The Sin-Eater's Confession - YA Review by Elise S

Reader: Elise S.
Age: 17
Title: The Sin-Eater's Confession
Author: Ilsa J. Blick
Publisher: Carolrhoda Lab
Pub Date: 11/28/12
Galley: Yes
Top 25: Yes
Convince us to read the book: When picking up this book, be prepared to dive into the mind of a seriously disturbed, paranoid, pressured teen. The entire reading experience was as tense as a brewing family argument. Each sentence teetered dangerously on the edge of driving Ben insane, or exposing his actions. How awesome is that? With the stakes so high, it was next to impossible to put the book down, even when 2 AM came with a full day of school looming.
     Blick continued her sharp characterization to make each person, even when you didn't like any of them, understandable and relatable. She really took the reader into the mind of the protagonist, through the logic of completely illogical actions.
     Her plot pacing and progression was also wonderfully crafted. Usually I mark where I am in a book by the spine, how much I have left, where the action is happening. This time I was too wrapped in the story that I couldn't find the breath to stop long enough and check. It definitely didn't follow a typical plot structure, but the realistic feeling of following a true story was refreshing enough for me not to care. It was a continuous climax, and the inconclusive ending left Ben's personal story closed enough to satisfy.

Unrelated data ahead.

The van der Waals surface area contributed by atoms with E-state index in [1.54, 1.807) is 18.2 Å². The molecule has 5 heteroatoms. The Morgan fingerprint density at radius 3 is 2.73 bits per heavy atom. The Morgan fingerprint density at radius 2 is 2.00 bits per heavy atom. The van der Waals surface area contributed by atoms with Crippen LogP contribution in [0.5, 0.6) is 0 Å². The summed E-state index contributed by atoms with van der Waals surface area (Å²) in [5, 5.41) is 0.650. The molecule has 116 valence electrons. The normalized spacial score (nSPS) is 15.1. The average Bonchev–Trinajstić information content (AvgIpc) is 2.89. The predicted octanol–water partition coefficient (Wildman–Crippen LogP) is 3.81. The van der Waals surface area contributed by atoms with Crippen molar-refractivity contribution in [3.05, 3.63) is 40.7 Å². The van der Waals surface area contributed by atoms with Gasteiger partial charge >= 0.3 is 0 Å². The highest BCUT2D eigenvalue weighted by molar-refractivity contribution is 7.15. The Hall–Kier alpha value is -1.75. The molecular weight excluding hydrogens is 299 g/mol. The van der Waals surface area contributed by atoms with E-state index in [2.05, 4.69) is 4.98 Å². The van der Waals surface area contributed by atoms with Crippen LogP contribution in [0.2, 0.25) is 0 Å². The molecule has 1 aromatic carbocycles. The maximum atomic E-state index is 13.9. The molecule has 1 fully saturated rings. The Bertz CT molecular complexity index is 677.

Memorable or Forgettable: The absolute most interesting part of the book was reading through Ben's reactions in all of the little interactions he has, especially with his dad, the sheriff. His guilt was impeccably expressed in how quick the sentences were, one after another. I know I do that when talking to people, lightening fast evaluations of what they might be thinking. And I haven't seen a murder then failed to report it, like Ben did. I have never read a first person that was so sharp on his guilt. It was really intense to process, but also great to read.
Cover: Awesome cover - I love it when it is visually appealing, and then ties into the book. It was also dirty and bloody enough to scare away people of lighter reading preferences. The gore level of the book was pretty high, so the cover helped get the it into the right hands of readers that can appreciate a solid helping of blood. And guts. And vivid descriptions of crunching bones.
Age Range: 14 through 18 and up
Quality: 5Q Hard to imagine a better book
Popularity: 3P Some teen appeal
Annotation: Two years after witnessing a friend's brutal murder, Ben is still haunted by the event, and what he did, or didn't do, after it that changed the rest of his life.

tags:  coming of age / homophobia / personal responsibility / individual freedom / ya lit

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